Heineken NV has spent another $4 billion to take control of Tiger Beer as part of the company’s strategy of expanding significantly into Asia. Singapore based Fraser & Neave’s shareholders agreed on Friday to sell their stake of 39.7% of Asian Pacific Breweries to Heineken. Asian Pacific Breweries own Tiger and a number of other brands of beer that are very popular throughout Asia.
Following the agreement on Friday and through other share purchases made recently, Heineken now controls about 95% of APB. In all, Heineken will have spent over $8.9 billion to increase its stake in APB from 42% to the current 95%.
Jean-Francois van Boxmeer, Heineken’s CEO said the business wanted to make a big and bold move into the region that is still considered a growth market for many years. CEO van Boxmeer did concede that Heineken had paid full price for the purchase of APB, but he said great potential returns are available. He said it was forecasted that China’s premium beer segment, in which both Tiger and Heineken operate, would increase by 12% each year through the year 2020.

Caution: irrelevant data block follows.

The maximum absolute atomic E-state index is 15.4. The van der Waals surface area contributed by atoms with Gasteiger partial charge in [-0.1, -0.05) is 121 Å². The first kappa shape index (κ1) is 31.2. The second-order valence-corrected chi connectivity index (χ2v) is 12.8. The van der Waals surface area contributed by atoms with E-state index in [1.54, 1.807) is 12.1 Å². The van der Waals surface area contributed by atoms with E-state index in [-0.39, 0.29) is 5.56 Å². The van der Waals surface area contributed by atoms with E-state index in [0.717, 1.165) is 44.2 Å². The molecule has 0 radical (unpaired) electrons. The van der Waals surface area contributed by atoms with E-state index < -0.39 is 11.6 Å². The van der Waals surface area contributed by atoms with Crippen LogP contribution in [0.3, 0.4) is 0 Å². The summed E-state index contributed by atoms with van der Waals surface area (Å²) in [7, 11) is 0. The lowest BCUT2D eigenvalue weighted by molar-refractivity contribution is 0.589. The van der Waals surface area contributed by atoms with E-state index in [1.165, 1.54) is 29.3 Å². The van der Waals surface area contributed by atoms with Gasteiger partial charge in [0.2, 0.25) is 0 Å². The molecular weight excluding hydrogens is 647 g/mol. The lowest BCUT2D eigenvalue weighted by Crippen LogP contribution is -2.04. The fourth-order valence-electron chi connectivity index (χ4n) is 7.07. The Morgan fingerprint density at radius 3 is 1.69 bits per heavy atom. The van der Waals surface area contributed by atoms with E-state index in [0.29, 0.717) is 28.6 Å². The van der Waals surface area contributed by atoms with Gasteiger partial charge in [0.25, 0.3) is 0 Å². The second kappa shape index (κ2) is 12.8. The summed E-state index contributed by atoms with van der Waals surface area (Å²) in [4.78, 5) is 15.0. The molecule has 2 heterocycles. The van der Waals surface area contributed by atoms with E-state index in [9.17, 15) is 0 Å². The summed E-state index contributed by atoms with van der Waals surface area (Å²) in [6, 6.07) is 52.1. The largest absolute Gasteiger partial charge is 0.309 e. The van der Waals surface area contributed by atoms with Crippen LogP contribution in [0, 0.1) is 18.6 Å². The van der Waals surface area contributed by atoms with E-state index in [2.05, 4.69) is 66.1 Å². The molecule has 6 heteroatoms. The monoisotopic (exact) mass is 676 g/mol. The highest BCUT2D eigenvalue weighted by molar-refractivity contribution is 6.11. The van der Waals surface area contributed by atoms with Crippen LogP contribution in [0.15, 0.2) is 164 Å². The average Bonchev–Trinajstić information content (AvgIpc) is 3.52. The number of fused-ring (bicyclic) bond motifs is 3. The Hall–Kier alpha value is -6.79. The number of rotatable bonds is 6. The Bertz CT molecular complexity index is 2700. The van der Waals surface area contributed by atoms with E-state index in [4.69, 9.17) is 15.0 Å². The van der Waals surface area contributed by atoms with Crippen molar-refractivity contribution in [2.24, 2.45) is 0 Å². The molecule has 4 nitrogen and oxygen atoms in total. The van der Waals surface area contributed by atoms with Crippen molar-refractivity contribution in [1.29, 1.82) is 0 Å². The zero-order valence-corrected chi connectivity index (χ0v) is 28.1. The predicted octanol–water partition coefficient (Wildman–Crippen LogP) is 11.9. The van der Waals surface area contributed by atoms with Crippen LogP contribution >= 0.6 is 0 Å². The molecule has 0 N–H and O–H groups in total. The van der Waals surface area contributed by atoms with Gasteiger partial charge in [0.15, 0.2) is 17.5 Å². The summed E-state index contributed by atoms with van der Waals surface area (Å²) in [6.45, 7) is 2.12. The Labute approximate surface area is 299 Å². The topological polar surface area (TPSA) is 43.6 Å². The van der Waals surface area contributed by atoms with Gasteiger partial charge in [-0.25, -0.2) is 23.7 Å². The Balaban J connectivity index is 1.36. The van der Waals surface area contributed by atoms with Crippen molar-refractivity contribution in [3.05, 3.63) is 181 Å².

Following the deal, close to 55% of operating profits of Heineken will come from economies that are high growth, said van Boxmeer. Heineken also believes that it will benefit from selling Tiger beer around the globe as many beer drinkers enjoy drinking something out of the ordinary and exotic that is not from where they live.
Other brands owned by APB include DB Bitters, Baron’s Strong Brew, Anchor and ABC Stout. In New Zealand, it brews Tui, in Indonesia, Bintang and Guinness Anchor Berhad in Malaysia.